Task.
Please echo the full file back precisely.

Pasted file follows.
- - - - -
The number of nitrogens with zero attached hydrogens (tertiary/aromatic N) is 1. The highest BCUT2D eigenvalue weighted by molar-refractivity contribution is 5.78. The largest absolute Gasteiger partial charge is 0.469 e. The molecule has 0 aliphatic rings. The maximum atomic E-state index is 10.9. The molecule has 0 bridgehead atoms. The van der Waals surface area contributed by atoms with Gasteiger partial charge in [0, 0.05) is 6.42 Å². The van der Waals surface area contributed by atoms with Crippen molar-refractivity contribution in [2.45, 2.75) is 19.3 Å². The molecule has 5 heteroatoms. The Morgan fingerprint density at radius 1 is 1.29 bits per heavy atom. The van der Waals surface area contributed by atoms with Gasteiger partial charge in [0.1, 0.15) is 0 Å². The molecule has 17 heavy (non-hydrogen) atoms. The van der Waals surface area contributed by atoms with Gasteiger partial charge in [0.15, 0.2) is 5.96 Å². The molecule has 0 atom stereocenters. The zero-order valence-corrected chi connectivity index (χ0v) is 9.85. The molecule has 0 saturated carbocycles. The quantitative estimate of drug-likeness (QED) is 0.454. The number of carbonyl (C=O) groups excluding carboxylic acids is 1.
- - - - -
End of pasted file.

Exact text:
The number of nitrogens with zero attached hydrogens (tertiary/aromatic N) is 1. The highest BCUT2D eigenvalue weighted by molar-refractivity contribution is 5.78. The largest absolute Gasteiger partial charge is 0.469 e. The molecule has 0 aliphatic rings. The maximum atomic E-state index is 10.9. The molecule has 0 bridgehead atoms. The van der Waals surface area contributed by atoms with Gasteiger partial charge in [0, 0.05) is 6.42 Å². The van der Waals surface area contributed by atoms with Crippen molar-refractivity contribution in [2.45, 2.75) is 19.3 Å². The molecule has 5 heteroatoms. The Morgan fingerprint density at radius 1 is 1.29 bits per heavy atom. The van der Waals surface area contributed by atoms with Gasteiger partial charge in [0.1, 0.15) is 0 Å². The molecule has 17 heavy (non-hydrogen) atoms. The van der Waals surface area contributed by atoms with Gasteiger partial charge in [0.15, 0.2) is 5.96 Å². The molecule has 0 atom stereocenters. The zero-order valence-corrected chi connectivity index (χ0v) is 9.85. The molecule has 0 saturated carbocycles. The quantitative estimate of drug-likeness (QED) is 0.454. The number of carbonyl (C=O) groups excluding carboxylic acids is 1.